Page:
Venus Metals firms up lithium targets across Youanmi project

Venus Metals ASX VMC Youanmi lithium Manindi
Venus Metals plans to begin a reverse circulation program as soon as possible to test the new lithium targets.

New lithium targets have been noted across Venus Metals Corporation’s (ASX: VMC) Youanmi project in Western Australia’s mid west.

Venus has been carrying out geochemical surveys across the project, with a recent campaign collecting 490 soil samples over three tenements.

The program identified several lithium anomalies greater than 116 parts per million at the Manindi North licence.

These were pinpointed in areas of cover west of known pegmatites that were previously drilled in 2018 under a joint venture between Venus and Lepidico (ASX: LPD), which explored for lepidolite lithium minerals.

This drilling intersected 12m at 0.68% lithium, 2m at 1.58% lithium and 4m at 0.76% lithium.

Additionally, the anomalies and previously drilled pegmatites are along strike from Metals Australia’s (ASX: MLS) Manindi project where thick intersections of lithium have been unearthed.

Last month, Metals Australia revealed drilling at its Manindi project had produced thick intersections of lithium-rubidium bearing minerals, with assays pending.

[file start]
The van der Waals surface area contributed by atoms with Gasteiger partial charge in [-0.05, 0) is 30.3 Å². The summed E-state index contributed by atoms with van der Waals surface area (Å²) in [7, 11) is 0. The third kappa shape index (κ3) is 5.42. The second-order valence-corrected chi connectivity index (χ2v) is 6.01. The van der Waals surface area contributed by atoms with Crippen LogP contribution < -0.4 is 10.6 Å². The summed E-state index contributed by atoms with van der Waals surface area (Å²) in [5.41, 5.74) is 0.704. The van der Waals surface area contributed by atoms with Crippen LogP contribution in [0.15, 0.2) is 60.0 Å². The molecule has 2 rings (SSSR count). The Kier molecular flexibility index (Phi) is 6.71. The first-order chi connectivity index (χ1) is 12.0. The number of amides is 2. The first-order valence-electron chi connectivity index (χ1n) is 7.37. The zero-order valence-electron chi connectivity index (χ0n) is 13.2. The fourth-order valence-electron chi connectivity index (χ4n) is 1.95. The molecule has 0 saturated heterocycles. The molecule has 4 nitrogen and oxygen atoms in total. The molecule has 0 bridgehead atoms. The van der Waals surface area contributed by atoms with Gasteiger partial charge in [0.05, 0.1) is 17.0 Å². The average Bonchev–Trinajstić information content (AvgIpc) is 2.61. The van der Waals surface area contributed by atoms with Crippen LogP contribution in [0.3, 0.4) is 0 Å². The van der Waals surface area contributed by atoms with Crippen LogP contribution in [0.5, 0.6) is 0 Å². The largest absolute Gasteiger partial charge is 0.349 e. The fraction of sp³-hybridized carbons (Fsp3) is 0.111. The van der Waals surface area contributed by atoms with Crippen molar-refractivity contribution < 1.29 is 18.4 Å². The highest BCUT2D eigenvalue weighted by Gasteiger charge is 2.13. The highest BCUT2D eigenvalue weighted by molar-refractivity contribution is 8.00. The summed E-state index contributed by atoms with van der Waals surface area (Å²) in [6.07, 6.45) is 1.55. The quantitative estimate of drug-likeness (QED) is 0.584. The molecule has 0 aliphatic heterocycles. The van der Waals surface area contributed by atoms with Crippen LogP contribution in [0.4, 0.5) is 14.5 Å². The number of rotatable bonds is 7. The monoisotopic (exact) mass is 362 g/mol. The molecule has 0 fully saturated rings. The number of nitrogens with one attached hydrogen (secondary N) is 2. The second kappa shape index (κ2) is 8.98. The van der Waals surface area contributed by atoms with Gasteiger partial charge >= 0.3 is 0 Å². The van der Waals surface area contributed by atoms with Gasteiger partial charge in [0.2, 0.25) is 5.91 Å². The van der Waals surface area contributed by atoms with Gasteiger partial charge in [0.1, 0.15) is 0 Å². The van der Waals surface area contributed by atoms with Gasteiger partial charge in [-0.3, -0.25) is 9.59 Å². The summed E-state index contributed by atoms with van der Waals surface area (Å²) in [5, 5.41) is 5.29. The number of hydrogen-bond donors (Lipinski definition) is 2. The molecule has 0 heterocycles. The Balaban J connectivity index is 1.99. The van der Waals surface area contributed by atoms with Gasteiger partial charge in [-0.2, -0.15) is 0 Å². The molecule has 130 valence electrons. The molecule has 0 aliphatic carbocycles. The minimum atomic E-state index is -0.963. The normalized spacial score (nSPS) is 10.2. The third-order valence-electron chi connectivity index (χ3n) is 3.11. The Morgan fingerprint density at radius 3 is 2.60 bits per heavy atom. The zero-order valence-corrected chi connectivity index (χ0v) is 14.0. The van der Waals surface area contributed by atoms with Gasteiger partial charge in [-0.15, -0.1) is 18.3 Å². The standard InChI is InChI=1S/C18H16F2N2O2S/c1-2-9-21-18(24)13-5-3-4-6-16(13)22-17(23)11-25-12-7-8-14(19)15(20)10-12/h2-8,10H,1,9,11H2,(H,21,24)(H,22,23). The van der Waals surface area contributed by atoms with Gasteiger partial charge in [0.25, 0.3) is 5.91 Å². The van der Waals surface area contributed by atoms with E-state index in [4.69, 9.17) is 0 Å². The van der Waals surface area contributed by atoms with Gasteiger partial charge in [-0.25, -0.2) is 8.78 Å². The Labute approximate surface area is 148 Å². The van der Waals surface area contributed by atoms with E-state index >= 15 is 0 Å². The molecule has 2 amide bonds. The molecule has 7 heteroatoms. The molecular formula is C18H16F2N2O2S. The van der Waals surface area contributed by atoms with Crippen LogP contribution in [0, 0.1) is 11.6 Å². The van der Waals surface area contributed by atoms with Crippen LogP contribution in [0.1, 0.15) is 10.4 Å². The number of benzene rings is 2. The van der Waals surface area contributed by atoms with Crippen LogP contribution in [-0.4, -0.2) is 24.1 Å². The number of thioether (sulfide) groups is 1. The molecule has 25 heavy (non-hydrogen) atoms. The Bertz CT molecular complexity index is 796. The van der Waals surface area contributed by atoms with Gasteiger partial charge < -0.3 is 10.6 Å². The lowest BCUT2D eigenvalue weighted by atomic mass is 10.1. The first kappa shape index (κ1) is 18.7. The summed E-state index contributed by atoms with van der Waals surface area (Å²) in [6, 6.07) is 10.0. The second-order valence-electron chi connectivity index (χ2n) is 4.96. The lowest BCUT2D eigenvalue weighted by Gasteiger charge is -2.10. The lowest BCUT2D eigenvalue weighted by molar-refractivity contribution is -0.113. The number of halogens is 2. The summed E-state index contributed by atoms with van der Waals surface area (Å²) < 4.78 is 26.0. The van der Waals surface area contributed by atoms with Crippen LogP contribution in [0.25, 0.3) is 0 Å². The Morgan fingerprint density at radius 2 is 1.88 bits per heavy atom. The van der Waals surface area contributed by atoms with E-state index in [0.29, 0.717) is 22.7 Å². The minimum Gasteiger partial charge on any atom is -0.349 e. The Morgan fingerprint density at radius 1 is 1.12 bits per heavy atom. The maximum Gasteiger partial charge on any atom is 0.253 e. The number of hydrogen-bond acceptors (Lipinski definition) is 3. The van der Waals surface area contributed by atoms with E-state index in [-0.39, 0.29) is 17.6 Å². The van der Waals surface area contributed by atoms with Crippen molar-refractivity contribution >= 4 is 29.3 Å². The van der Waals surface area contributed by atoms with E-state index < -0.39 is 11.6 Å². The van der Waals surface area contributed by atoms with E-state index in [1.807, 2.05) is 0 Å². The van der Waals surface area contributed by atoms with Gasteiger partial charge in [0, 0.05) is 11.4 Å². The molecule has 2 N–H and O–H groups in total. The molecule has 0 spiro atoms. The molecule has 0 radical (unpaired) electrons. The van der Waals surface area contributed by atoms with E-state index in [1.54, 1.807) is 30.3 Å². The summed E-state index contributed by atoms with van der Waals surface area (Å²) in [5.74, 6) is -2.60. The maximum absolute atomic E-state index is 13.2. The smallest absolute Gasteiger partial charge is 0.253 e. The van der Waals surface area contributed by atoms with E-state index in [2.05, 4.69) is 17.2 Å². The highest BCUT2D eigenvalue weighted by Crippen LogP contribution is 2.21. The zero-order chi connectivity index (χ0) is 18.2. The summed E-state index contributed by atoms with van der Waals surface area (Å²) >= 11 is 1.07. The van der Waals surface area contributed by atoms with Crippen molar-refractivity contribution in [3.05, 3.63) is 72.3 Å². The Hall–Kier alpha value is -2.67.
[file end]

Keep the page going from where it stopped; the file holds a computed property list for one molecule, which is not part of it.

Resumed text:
Previous rock chip sampling had generated up to 2.3% lithium over 500m of strike.

Potential under cover lithium-caesium-tantalum pegmatite

Venus says the recently identified anomalies at its Manindi North licence “may indicate the presence of lithium-caesium-tantalum-style mineralisation”

The company anticipates the mineralisation is under cover, which is why it has never been previously mapped or tested.

With everything pointing to a potential under cover target, Venus plans to begin a reverse circulation drilling program at Youanmi as soon as possible.

The program will test targets at depth beneath previously shallow intersections as well as targets under cover.

In readiness for drilling, infill and regional soil geochemical surveys across the tenements are continuing.

Lithium price skyrocketing

The lithium price has skyrocketed this year – rising from US$17,000 per tonne in 2021 to more than US$78,000/t in 2022.

Its rapid rise prompted Tesla co-founder and chief executive officer Elon Musk to tweet last week it has “gone to insane levels”.

Driving its increase are predictions of supply shortages as demand ramps up in lithium-ion batteries, which power renewable energies and electric vehicles.

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